The 24th June I took a day off to spend some time with my two grown up daughters. We try to do this every now and again and spend the day experiencing something new. This time we agreed to visit the Darwin exhibition at the Zoological Museum in Oslo. The main object of the trip was to have a look at the fossil Ida (be patient – we will get to her) which is a part of the exhibition. The museum is beautifully situated in Tøyen park.
The gardens there were lovely:
The exhibition was very interesting and well worth visiting though difficult to photograph because of the low light levels. It was very encouraging that many children were visiting the exhibition.
The exhibitions sub-title (the title of this post) irritated me. That was perhaps the point…
Why do we need to forgive Darwin? Science deals with physical evidence not beliefs. Darwin gave the world the best explanation of the physical evidence as to how life came to be as it is. His theory has, with improvements as our knowledge improves, stood the test of time for 150 years and is extremely well supported by the evidence. Evolution is as close to being a fact as any scientific theory can be. Should we forgive Copernicus for his formulation the Heliocentric Theory? Or Newton for his formulation the Theory of Gravity? That is silly. You don’t forgive theories you disprove them – if you can. So far nobody has.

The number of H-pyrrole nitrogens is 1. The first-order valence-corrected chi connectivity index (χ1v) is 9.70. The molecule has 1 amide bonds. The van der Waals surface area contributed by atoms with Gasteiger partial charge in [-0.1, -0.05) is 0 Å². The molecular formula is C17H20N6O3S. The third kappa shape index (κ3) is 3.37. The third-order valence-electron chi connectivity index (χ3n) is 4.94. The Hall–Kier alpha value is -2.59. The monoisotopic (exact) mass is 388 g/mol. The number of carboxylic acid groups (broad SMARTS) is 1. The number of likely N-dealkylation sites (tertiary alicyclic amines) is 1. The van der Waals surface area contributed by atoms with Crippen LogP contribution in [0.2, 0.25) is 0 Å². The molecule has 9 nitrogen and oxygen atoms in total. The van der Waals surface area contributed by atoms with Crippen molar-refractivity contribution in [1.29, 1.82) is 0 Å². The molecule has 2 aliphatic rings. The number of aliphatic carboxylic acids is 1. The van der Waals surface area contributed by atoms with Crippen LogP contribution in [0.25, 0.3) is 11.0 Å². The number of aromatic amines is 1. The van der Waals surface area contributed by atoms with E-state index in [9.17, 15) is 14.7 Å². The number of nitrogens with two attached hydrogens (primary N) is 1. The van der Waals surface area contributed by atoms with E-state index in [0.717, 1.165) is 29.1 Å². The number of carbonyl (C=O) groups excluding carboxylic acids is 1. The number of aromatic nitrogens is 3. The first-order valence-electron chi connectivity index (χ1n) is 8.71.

The exhibition teaches us that Darwin’s concept is based on four premises and one conclusion:
Premise number 1: Inheritance
We inherit traits from our parents. Eye-colour, muscular strength, singing voice, the shape of our ears and the kinds of food we prefer – all is to some extent inheritable. Darwin grew up in the countryside and was well versed in how farmers used animal traits in animal breeding.
Premise number 2: Variation
No two people are exactly the same. Even identical twins are not quite identical. the same goes for all organisms. This was already known in Darwin’s time, but the reason for these differences was a mystery. Genes and mutations were not discovered until the 20th century.
Premise number 3: The struggle for existence
Darwin was fascinated by the economist Thomas Malthus, who wrote that populations will grow faster than the necessary resources. This holds true for all animal species: Many more are born than grow up. A female cod will spawn millions of eggs during her life, yet on average only two will reach maturity.
Premise number 4: Natural selection
Survival is not a random process! Some individuals have traits that help them in the struggle for life. It is these individuals who are most likely to reach maturity and breed, transferring their traits to the next generation. Their traits will then become more common with each generation, while the traits belonging to those who did not breed will fade away.
The conclusion: Species change over time
In Darwin’s time, it was commonly believed that each species had ‘always been like that’. The conclusion of Darwin’s theory was that species are not that constant. Even small changes in the environment will make species change and new species appear. Darwin argued that all organisms share a common ancestor.
And so to our great aunt Ida (Darwinius masillae).
This is what experts think Ida looked like:
Here are images of the fossil taken through the glass case – hence the reflections.